The best evidence we have points to physiotherapy as the first-line treatment. Patients managed passively have a 180% greater recurrence rate compared to patients receiving physiotherapy.7,8 Supervised physiotherapy proves superior to consultation and home exercise programs both in short-term and 52-week follow-up.14,15 Even with initial guidance from a healthcare professional, self-care alone produces insignificant results.16 Immediate access to physiotherapy has been shown costeffective at improving quality of life and curbing other healthcare spending such as imaging, injections, and oral analgesics. Immediate referral to physiotherapy improves outcomes and proves more cost-effective than waiting strategies.17,18
While physiotherapists seem to be the ideal clinicians for treating LBP, The Lancet Group offers an important cautionary tale. Despite being the most trained in the approved exercise therapy programs, research suggests high use of disproven treatments such as lumbar traction and electrical modalities.20 For instance, a survey published in 2016 found that up to 34% of Australian physiotherapists advocated electrical modalities for LBP, despite these modalities being proven ineffective.21 Fortunately, this concern does not apply at Advanced Physiotherapy. We do not use these disproven treatments, and we stay abreast of the research and guidelines to provide the most effective treatments for your patients.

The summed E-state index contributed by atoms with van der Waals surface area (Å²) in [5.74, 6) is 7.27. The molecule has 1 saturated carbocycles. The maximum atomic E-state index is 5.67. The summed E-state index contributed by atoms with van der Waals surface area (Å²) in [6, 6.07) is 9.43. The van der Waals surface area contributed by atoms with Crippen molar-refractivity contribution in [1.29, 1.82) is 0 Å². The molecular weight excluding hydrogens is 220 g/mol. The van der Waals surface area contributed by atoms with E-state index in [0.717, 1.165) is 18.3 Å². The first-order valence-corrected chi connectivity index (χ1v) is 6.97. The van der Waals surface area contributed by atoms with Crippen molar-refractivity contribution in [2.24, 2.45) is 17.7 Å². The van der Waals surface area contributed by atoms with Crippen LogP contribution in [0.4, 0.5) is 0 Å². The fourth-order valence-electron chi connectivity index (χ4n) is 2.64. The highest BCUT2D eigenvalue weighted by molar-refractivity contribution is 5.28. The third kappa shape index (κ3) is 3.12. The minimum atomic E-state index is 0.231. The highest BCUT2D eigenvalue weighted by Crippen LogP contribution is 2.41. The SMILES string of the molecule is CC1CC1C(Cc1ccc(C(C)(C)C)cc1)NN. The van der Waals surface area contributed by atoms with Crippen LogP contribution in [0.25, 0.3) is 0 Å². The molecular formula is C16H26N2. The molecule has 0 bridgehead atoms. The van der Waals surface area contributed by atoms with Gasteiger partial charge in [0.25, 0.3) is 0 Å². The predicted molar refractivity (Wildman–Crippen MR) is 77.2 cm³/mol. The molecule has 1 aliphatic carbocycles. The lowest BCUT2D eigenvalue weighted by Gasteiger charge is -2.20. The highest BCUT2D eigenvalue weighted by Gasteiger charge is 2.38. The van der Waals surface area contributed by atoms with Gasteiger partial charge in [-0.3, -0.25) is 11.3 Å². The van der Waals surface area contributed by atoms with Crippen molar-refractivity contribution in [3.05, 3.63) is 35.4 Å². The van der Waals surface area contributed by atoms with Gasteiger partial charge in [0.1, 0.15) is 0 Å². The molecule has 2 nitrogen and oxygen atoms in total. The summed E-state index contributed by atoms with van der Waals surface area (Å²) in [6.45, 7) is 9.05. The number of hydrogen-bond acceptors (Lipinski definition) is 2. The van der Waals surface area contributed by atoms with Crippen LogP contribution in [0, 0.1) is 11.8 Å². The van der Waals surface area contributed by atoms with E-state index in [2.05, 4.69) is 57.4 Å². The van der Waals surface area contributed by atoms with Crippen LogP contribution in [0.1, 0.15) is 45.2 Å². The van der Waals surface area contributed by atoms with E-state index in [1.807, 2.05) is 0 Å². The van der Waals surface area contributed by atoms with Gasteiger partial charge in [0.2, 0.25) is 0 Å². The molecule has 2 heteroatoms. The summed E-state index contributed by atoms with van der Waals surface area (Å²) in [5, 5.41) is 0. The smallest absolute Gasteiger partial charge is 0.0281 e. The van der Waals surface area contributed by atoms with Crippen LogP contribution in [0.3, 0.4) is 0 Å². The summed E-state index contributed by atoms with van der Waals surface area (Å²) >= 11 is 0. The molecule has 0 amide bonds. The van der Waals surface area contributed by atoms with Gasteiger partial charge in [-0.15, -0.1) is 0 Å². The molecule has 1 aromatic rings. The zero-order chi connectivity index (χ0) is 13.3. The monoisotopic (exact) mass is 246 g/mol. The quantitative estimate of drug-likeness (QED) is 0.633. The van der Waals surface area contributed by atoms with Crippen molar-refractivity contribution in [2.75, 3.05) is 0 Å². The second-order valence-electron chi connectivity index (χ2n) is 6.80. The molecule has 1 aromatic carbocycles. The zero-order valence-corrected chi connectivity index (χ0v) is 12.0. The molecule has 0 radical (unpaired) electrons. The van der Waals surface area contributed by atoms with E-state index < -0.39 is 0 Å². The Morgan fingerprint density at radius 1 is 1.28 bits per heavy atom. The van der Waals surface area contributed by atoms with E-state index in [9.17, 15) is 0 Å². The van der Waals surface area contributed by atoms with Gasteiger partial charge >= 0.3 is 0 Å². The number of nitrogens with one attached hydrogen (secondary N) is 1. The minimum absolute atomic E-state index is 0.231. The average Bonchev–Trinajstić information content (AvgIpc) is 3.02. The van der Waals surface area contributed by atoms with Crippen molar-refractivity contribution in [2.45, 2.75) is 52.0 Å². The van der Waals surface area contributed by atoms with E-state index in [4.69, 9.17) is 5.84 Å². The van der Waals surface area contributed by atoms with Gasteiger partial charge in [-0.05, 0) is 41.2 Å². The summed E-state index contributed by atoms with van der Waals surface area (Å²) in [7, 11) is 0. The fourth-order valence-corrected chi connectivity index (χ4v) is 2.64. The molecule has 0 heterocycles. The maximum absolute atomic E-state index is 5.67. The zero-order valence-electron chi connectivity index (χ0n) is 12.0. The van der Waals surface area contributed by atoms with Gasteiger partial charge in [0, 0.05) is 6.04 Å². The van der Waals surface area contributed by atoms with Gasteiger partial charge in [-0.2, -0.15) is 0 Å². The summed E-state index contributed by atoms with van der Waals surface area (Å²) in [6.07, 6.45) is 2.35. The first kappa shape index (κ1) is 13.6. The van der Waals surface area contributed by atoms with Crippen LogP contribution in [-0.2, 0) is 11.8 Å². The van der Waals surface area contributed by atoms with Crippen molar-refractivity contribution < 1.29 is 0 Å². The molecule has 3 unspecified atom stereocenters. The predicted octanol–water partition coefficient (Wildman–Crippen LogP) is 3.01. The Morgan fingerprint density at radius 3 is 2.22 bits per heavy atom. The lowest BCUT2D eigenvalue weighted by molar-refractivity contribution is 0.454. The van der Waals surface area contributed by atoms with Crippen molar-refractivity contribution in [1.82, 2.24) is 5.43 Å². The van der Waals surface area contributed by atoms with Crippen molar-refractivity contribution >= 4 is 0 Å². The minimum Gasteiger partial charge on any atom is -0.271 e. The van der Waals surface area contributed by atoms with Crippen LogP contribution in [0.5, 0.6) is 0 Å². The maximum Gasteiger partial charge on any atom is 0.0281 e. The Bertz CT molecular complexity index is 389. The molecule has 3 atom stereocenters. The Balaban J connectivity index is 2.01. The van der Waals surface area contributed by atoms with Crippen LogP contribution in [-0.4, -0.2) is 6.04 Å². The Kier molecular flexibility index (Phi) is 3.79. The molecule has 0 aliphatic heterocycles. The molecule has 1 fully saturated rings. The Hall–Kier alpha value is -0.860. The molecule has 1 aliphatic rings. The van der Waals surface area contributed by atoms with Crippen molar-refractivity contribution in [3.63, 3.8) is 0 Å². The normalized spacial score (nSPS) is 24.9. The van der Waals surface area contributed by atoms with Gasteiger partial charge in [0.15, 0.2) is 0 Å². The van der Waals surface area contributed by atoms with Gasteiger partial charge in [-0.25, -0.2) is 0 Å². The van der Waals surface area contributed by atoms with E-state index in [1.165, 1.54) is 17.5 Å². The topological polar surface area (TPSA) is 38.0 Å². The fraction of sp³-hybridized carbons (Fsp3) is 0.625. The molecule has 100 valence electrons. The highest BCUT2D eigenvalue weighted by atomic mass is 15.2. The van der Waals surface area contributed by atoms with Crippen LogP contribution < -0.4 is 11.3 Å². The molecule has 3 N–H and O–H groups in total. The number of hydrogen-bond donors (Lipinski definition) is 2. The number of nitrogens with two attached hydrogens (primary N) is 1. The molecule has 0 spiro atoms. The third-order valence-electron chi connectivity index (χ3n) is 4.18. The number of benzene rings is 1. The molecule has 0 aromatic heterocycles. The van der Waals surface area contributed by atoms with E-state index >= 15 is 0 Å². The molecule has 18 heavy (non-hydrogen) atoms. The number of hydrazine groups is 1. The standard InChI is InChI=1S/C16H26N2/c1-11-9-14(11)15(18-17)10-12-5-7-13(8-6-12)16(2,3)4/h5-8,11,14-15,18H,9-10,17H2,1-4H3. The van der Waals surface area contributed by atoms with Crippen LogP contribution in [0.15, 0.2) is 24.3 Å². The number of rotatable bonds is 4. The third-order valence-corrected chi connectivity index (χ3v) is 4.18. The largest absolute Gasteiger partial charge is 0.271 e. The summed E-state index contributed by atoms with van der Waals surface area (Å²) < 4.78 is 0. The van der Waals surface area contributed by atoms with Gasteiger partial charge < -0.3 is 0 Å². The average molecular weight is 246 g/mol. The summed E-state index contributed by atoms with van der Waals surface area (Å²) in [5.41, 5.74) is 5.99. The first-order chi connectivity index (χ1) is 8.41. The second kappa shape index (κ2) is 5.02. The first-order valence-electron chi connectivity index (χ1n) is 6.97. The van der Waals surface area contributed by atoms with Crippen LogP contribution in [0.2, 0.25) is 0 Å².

1. Hartvigsen J, Hancock MJ, Kongsted A, Louw Q, Ferreira ML, Genevay S, Hoy D, Karppinen J, Pransky G, Sieper J, Smeets RJ. What low back pain is and why we need to pay attention. The Lancet. 2018 Jun 9;391(10137):2356-67. 2. Kamper SJ, Henschke N, Hestbaek L, Dunn KM, Williams CM. Musculoskeletal pain in children and adolescents. Brazilian Journal of Physical Therapy. 2016 Feb 16;20(3). 3. Vos T, Allen C, Arora M, Barber RM, Bhutta ZA, Brown A, Carter A, Casey DC, Charlson FJ, Chen AZ, Coggeshall M. Global, regional, and national incidence, prevalence, and years lived with disability for 310 diseases and injuries, 1990–2015: a systematic analysis for the Global Burden of Disease Study 2015. The Lancet. 2016 Oct 8;388(10053):1545-602. 4. Henschke N, Maher CG, Refshauge KM, Herbert RD, Cumming RG, Bleasel J, York J, Das A, McAuley JH. Prevalence of and screening for serious spinal pathology in patients presenting to primary care settings with acute low back pain. Arthritis & Rheumatism: Official Journal of the American College of Rheumatology. 2009 Oct;60(10):3072-80. 5. Taylor J, Goode A, George S, Cook C. Incidence and risk factors for first-time incident low back pain: a systematic review and meta-analysis. Spine J. 2014; 14 (10): 2299-319. 6. Sions J, Coyle P, Velasco T, et al. Multifidi muscle characteristics and physical function among older adults with and without chronic low back pain. Archives of Physical Medicine and Rehabilitation. 2017; 98: 51-7. 7. Hides J, Gwendolen A, Richardson C. Long-term effects of specific stabilizing exercises for first episode low back pain. Spine. 2001; 26 (11): pp e243-248 8. Hides J, Richardson C, Gwendolen J. Multifidus muscle recovery is not automatic after resolution of acute, first-episode low back pain. Spine. 1996; 21 (23): 2763-2769. 9. Wilke H, Wolf S, Claes L, et al. Stability increase of the lumbar spine with different muscle groups: A biomechanical in vitro study. Spine .1995; 20: 192-8. 10. Rantanen J, Hurme M, Falck B, et al. The lumbar multifidus muscle five years after surgery for a lumbar intervertebral disc herniation. Spine. 1993: 18: 568-74. 11. Rundell S, Sherman K, Heagerty P, et al. The clinical course of pain and function in older adults withy a new primary care visit for back pain. J Am Geriatr Soc. 2015; 63: 524-30. 12. Itz CJ, Geurts JW, Van Kleef M, Nelemans P. Clinical course of non‐specific low back pain: A systematic review of prospective cohort studies set in primary care. European Journal of Pain. 2013 Jan;17(1):5-15. 13. Australian Institute of Health and Welfare 2016. Impacts of chronic back problems. Bulletin 137. Cat. no. AUS 204. Canberra: AIHW. 14. Ammar T. A randomized comparison of supervised clinical exercise versus a home exercise program in patients with chronic low back pain. Physical Therapy and Rehabilitation. 2017 Aug; 4( 1): 7. 15. Ford J, Hahne A, Surkitt L, et al. Individualised physiotherapy as an adjunct to guideline-based advice for low back disorders in primary care: a randomised controlled trial. Br J Sports Med. 2016; 50: 237-245. 16. Oliveira V, Ferreira P, Maher C, et al. Effectiveness of self-management of low back pain: systematic review with meta-analysis. Arthritis Care & Research. 2012; 64 (11): 1739-1748. 17. Campian M, Hedin T, Hansen P, et al. Rapid access to physical therapy for low back pain: a continuous quality improvement project. Presented at: Annual Meeting of the Association of Academic Physiatrists. 2017; Sacramento, CA, USA. 18. Fritz J, Childs J, Wainner R, Flynn T. Primary care referral of patients with low back pain to physical therapy: impact on future health care utilization and costs. Spine. 2012; 37 (25): 2114-21. 19. Sihvonen T, Herno A Palijarvi L, et al. Local denervation atrophy of paraspinal muscles in postoperative failed back syndrome. Spine. 1993; 18: 575-578. 20. Workin LL, Smeets R. Prevention and treatment of low back pain: evidence, challenges, and promising directions. Lancet. 2018 Jun 9;391(10137):2368-83. 21. Keating JL, McKenzie JE, O'Connor DA, French S, Walker BF, Charity M, Page MJ, Green SE. Providing services for acute low-back pain: A survey of Australian physiotherapists. Manual Therapy. 2016 Apr 1;22:145-52.